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(Continued)

A small toolbar will appear.

The recording has started.

The square is used to end the recording, and the pause button (double bars plus the dot), is used to pause the macro. When there are actions that you need to do and that you do not want to record in the macro, click on pause, do your stuff, and when you are ready to continue recording, click back on that button.

Do the sequence of actions you worked out before: Shift+end; Ctrl+I; Ctrl+u; Alt+t,l,l; arrows; Enter. When you are done, press the square to end recording.

Now, go to the beginning of the next line, and press Alt + w. You will see all the line change to italics, underline, and the language attribute will be the one that you selected. Now, you can apply this macro to any line you want simply by pressing Alt + w.

This is a quick and dirty example of a macro, but whenever you have repetitive tasks, you will find it very useful to record it as a macro. From here on, it’s doingness that will help you to learn what you can or can not do with recording macros.

You can delete a macro (like the test macro we just did) by going to Tools/Macros/Macros (or Alt + F8). Select your macro on the list and press “Delete”.

You can also view the code of your macro by clicking “Edit”. You will see, it is rather easy to understand.

[Continued below]

 

Here is the code for the macro test:

Sub test()
'
' test Macro
' Macro recorded 13/06/2003 by Sylver
'
Selection.EndKey Unit:=wdLine, Extend:=wdExtend
Selection.Font.Italic = wdToggle
If Selection.Font.Underline = wdUnderlineNone Then
          Selection.Font.Underline = wdUnderlineSingle
Else
          Selection.Font.Underline = wdUnderlineNone
End If
Selection.LanguageID = wdEnglishUS
Selection.NoProofing = False
Application.CheckLanguage = True
End Sub

As you can see, this macro does not exactly “underline”. It underlines IF there was no underline, but if the selection was already underlined, it would remove it!

Position the cursor at the beginning of the line again and run the macro again. (Alt + w). Indeed, the underline disappears.

We wanted to underline the selection, no matter what, so we can correct the code a little bit:

Sub test()
'
' test Macro
' Macro recorded 13/06/2003 by Sylver
'
Selection.EndKey Unit:=wdLine, Extend:=wdExtend
Selection.Font.Italic = wdToggle
Selection.Font.Underline = wdUnderlineSingle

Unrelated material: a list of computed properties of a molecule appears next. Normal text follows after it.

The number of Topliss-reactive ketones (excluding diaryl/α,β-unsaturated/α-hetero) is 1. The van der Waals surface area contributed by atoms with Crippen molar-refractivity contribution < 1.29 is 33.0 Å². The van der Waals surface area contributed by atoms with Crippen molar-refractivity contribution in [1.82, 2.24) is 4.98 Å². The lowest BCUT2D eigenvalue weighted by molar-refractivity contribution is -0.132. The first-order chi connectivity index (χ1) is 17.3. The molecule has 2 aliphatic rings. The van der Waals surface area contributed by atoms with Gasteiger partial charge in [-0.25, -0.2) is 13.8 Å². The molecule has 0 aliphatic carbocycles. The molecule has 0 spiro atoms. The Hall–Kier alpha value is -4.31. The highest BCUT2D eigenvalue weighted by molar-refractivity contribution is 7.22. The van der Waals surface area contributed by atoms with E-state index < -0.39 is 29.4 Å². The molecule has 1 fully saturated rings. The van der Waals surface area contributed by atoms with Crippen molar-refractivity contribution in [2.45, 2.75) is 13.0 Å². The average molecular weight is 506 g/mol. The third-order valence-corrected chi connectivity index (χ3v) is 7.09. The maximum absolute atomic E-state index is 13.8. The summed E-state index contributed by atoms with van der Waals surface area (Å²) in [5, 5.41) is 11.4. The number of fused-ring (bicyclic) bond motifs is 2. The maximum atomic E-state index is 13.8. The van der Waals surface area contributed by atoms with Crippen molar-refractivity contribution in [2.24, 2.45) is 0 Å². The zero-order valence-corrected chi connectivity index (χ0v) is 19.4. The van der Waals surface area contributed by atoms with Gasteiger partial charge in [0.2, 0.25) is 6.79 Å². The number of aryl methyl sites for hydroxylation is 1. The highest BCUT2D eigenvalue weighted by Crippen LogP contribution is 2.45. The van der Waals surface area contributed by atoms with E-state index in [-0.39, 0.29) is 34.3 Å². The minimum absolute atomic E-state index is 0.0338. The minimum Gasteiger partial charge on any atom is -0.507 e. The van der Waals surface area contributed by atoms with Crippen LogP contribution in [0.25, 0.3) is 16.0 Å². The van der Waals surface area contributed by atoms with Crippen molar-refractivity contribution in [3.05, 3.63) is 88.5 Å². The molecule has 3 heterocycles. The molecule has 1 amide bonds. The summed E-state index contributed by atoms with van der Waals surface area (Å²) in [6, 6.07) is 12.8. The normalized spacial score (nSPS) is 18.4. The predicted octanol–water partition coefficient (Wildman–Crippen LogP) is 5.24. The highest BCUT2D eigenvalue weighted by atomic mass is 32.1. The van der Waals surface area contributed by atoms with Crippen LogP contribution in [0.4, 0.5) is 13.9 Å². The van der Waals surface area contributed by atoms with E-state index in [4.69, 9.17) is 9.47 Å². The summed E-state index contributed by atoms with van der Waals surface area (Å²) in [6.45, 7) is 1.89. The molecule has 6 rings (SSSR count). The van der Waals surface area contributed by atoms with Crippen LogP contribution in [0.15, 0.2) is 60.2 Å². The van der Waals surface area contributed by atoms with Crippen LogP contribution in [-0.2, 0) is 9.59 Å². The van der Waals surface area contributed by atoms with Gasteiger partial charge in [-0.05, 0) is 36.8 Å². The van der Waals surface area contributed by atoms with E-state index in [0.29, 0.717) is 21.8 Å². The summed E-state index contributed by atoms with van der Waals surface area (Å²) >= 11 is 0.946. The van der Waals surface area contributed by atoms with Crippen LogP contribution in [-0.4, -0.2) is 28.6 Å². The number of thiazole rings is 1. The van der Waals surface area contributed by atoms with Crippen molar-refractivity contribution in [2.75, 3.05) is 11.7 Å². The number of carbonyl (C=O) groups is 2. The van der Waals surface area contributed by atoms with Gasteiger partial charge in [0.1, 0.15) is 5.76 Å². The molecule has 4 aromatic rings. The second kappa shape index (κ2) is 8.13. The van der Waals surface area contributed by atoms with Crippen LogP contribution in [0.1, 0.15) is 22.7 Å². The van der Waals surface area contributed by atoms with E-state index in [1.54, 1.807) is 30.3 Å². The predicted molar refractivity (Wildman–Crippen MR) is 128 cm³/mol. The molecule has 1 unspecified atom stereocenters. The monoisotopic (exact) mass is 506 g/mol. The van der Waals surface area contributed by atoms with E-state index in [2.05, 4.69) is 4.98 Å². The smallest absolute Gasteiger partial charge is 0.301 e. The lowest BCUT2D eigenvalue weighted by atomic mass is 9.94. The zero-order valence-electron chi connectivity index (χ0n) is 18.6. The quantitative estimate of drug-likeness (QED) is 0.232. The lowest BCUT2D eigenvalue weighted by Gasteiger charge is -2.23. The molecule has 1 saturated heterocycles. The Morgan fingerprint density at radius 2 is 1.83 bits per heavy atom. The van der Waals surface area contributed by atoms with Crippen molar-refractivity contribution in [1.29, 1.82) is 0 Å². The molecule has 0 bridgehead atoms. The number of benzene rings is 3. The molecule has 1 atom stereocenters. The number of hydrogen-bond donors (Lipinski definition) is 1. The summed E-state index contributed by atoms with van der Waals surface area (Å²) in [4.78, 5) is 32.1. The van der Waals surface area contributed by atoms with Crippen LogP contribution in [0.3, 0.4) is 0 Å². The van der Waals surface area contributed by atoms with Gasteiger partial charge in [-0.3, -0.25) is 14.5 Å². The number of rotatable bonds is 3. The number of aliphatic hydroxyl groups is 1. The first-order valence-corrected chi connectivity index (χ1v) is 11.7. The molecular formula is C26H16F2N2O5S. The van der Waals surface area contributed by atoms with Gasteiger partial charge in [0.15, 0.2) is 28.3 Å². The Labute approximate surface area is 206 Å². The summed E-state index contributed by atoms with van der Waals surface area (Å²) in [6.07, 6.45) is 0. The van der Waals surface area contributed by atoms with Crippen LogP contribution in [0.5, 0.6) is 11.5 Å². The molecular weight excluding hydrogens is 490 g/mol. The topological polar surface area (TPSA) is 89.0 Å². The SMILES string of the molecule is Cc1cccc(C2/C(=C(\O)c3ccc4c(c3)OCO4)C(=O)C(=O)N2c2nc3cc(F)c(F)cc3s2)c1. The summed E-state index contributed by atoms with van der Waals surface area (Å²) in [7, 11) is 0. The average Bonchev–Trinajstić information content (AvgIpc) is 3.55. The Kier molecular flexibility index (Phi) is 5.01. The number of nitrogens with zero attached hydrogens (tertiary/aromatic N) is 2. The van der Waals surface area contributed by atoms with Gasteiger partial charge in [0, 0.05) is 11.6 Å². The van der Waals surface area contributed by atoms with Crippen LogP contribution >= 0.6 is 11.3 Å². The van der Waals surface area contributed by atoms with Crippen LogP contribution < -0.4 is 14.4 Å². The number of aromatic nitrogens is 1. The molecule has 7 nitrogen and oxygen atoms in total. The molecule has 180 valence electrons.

Selection.LanguageID = wdEnglishUS
Selection.NoProofing = False
Application.CheckLanguage = True
End Sub

Actually, just the bold line was enough to do the job. (In regular English, it says “Set the underline attribute of the font property for the selection to a single underline)

Try it, and you will see that the underline stays, whether there was one before or not. However, as you may have noticed, the italics do change back and forth. This is because it uses the command “wdToggle”.

We wanted a macro that would assign italics at all times. Now, open again the Editor, (Alt + F8, select your macro and click edit, or open the visual basic editor with Alt + F11)

Right click on “wdToggle”, and select “list Properties/methods”. This will display the list of properties or methods available for that command. Instead of assigning a toggle to the Italic attribute, we want to apply italics. Browse through the available properties until you find “wdItaly”. Click on it. Your code should now look like this:

Sub test()
'
' test Macro
' Macro recorded 13/06/2003 by Sylver
'
Selection.EndKey Unit:=wdLine, Extend:=wdExtend
Selection.Font.Italic = wdItaly
Selection.Font.Underline = wdUnderlineSingle
Selection.LanguageID = wdEnglishUS
Selection.NoProofing = False
Application.CheckLanguage = True
End Sub

If you run it, you will see that it will apply italics and underlines consistently instead of toggling them on and off.

This is not too difficult. If you want to implement someone else’s macro, you can do so by recording an empty macro, opening the Editor, and pasting the macro there.

Anyway, that’s all for now. It’s up to you to play with it and learn. The macro language is called VBA, Visual Basic for Applications, and can do many things which you can not do directly in Word.

I will post more examples of macros as the time goes by. If you have examples of useful macros, especially with explanations, send it to me and I will include it in those pages, or eventually create a macro “pool” to gather useful *free* macros.

 

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